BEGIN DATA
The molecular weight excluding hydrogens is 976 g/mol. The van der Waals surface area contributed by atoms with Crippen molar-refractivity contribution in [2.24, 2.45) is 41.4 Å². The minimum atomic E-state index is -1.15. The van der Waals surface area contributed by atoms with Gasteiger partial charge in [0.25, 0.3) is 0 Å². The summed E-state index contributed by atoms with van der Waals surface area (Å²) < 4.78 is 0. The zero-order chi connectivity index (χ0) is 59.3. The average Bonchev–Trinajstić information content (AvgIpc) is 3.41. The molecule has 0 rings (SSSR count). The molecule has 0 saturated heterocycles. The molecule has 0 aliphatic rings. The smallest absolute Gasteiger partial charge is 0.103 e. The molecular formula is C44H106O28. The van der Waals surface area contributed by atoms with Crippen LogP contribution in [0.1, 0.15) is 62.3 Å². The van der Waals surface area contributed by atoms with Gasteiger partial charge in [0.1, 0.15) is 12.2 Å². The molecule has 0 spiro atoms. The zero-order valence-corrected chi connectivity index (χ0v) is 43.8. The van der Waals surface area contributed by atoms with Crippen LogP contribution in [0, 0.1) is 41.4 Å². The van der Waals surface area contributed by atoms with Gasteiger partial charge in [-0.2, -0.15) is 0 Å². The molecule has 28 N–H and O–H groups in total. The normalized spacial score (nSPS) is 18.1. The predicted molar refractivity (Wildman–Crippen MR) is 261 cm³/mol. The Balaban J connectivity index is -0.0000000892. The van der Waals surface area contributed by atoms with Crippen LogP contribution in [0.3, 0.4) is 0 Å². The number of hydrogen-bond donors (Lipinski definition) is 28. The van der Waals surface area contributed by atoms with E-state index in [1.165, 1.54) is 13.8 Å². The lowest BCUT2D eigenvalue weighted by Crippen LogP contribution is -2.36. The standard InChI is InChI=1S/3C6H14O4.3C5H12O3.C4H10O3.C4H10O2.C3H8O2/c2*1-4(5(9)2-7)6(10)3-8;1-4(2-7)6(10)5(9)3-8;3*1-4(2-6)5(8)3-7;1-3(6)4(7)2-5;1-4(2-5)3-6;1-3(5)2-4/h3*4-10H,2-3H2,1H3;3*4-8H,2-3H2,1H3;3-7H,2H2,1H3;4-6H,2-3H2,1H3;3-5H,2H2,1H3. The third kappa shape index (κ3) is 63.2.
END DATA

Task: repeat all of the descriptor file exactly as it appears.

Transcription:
The molecular weight excluding hydrogens is 976 g/mol. The van der Waals surface area contributed by atoms with Crippen molar-refractivity contribution in [2.24, 2.45) is 41.4 Å². The minimum atomic E-state index is -1.15. The van der Waals surface area contributed by atoms with Gasteiger partial charge in [0.25, 0.3) is 0 Å². The summed E-state index contributed by atoms with van der Waals surface area (Å²) < 4.78 is 0. The zero-order chi connectivity index (χ0) is 59.3. The average Bonchev–Trinajstić information content (AvgIpc) is 3.41. The molecule has 0 rings (SSSR count). The molecule has 0 saturated heterocycles. The molecule has 0 aliphatic rings. The smallest absolute Gasteiger partial charge is 0.103 e. The molecular formula is C44H106O28. The van der Waals surface area contributed by atoms with Crippen LogP contribution in [0.1, 0.15) is 62.3 Å². The van der Waals surface area contributed by atoms with Gasteiger partial charge in [0.1, 0.15) is 12.2 Å². The molecule has 0 spiro atoms. The zero-order valence-corrected chi connectivity index (χ0v) is 43.8. The van der Waals surface area contributed by atoms with Crippen LogP contribution in [0, 0.1) is 41.4 Å². The van der Waals surface area contributed by atoms with Gasteiger partial charge in [-0.2, -0.15) is 0 Å². The molecule has 28 N–H and O–H groups in total. The normalized spacial score (nSPS) is 18.1. The predicted molar refractivity (Wildman–Crippen MR) is 261 cm³/mol. The Balaban J connectivity index is -0.0000000892. The van der Waals surface area contributed by atoms with Crippen LogP contribution in [0.3, 0.4) is 0 Å². The number of hydrogen-bond donors (Lipinski definition) is 28. The van der Waals surface area contributed by atoms with E-state index in [1.165, 1.54) is 13.8 Å². The lowest BCUT2D eigenvalue weighted by Crippen LogP contribution is -2.36. The standard InChI is InChI=1S/3C6H14O4.3C5H12O3.C4H10O3.C4H10O2.C3H8O2/c2*1-4(5(9)2-7)6(10)3-8;1-4(2-7)6(10)5(9)3-8;3*1-4(2-6)5(8)3-7;1-3(6)4(7)2-5;1-4(2-5)3-6;1-3(5)2-4/h3*4-10H,2-3H2,1H3;3*4-8H,2-3H2,1H3;3-7H,2H2,1H3;4-6H,2-3H2,1H3;3-5H,2H2,1H3. The third kappa shape index (κ3) is 63.2.